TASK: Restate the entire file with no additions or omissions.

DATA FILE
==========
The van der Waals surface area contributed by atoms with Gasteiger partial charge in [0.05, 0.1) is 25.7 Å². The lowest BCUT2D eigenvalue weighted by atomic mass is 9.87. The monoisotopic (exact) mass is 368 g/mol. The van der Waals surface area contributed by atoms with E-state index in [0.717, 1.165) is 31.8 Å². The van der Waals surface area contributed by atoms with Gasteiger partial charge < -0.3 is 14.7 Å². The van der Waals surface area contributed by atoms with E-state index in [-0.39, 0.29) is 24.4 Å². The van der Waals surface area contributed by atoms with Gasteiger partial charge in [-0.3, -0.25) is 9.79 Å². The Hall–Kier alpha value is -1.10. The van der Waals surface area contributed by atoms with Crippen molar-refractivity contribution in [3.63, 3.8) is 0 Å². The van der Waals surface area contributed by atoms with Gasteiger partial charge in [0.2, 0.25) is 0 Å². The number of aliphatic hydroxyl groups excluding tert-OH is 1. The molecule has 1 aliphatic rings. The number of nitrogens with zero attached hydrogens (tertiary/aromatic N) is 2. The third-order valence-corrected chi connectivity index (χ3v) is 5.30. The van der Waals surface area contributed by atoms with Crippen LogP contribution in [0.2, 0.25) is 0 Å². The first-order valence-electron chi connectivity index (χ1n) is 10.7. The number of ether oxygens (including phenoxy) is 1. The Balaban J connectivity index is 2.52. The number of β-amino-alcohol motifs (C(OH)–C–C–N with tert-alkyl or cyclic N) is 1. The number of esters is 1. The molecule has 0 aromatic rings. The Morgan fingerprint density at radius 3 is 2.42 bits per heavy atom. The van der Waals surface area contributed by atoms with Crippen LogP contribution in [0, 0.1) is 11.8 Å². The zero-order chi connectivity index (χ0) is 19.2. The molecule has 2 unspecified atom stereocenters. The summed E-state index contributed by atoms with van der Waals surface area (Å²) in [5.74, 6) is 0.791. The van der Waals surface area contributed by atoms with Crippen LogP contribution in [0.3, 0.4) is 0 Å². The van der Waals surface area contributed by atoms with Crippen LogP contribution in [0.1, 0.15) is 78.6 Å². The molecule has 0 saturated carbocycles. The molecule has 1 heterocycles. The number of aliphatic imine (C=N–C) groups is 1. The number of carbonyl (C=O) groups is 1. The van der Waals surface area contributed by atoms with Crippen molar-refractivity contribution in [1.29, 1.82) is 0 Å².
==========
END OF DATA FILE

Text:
The van der Waals surface area contributed by atoms with Gasteiger partial charge in [0.05, 0.1) is 25.7 Å². The lowest BCUT2D eigenvalue weighted by atomic mass is 9.87. The monoisotopic (exact) mass is 368 g/mol. The van der Waals surface area contributed by atoms with E-state index in [0.717, 1.165) is 31.8 Å². The van der Waals surface area contributed by atoms with Gasteiger partial charge < -0.3 is 14.7 Å². The van der Waals surface area contributed by atoms with E-state index in [-0.39, 0.29) is 24.4 Å². The van der Waals surface area contributed by atoms with Gasteiger partial charge in [-0.3, -0.25) is 9.79 Å². The Hall–Kier alpha value is -1.10. The van der Waals surface area contributed by atoms with Crippen molar-refractivity contribution in [3.63, 3.8) is 0 Å². The van der Waals surface area contributed by atoms with Gasteiger partial charge in [0.2, 0.25) is 0 Å². The number of aliphatic hydroxyl groups excluding tert-OH is 1. The molecule has 1 aliphatic rings. The number of nitrogens with zero attached hydrogens (tertiary/aromatic N) is 2. The third-order valence-corrected chi connectivity index (χ3v) is 5.30. The van der Waals surface area contributed by atoms with Crippen LogP contribution in [0.2, 0.25) is 0 Å². The first-order valence-electron chi connectivity index (χ1n) is 10.7. The number of ether oxygens (including phenoxy) is 1. The Balaban J connectivity index is 2.52. The number of β-amino-alcohol motifs (C(OH)–C–C–N with tert-alkyl or cyclic N) is 1. The number of esters is 1. The molecule has 0 aromatic rings. The Morgan fingerprint density at radius 3 is 2.42 bits per heavy atom. The van der Waals surface area contributed by atoms with Crippen LogP contribution in [0, 0.1) is 11.8 Å². The zero-order chi connectivity index (χ0) is 19.2. The molecule has 2 unspecified atom stereocenters. The summed E-state index contributed by atoms with van der Waals surface area (Å²) in [5.74, 6) is 0.791. The van der Waals surface area contributed by atoms with Crippen LogP contribution in [0.3, 0.4) is 0 Å². The van der Waals surface area contributed by atoms with Crippen LogP contribution in [0.1, 0.15) is 78.6 Å². The molecule has 0 saturated carbocycles. The molecule has 1 heterocycles. The number of aliphatic imine (C=N–C) groups is 1. The number of carbonyl (C=O) groups is 1. The van der Waals surface area contributed by atoms with Crippen molar-refractivity contribution in [1.29, 1.82) is 0 Å².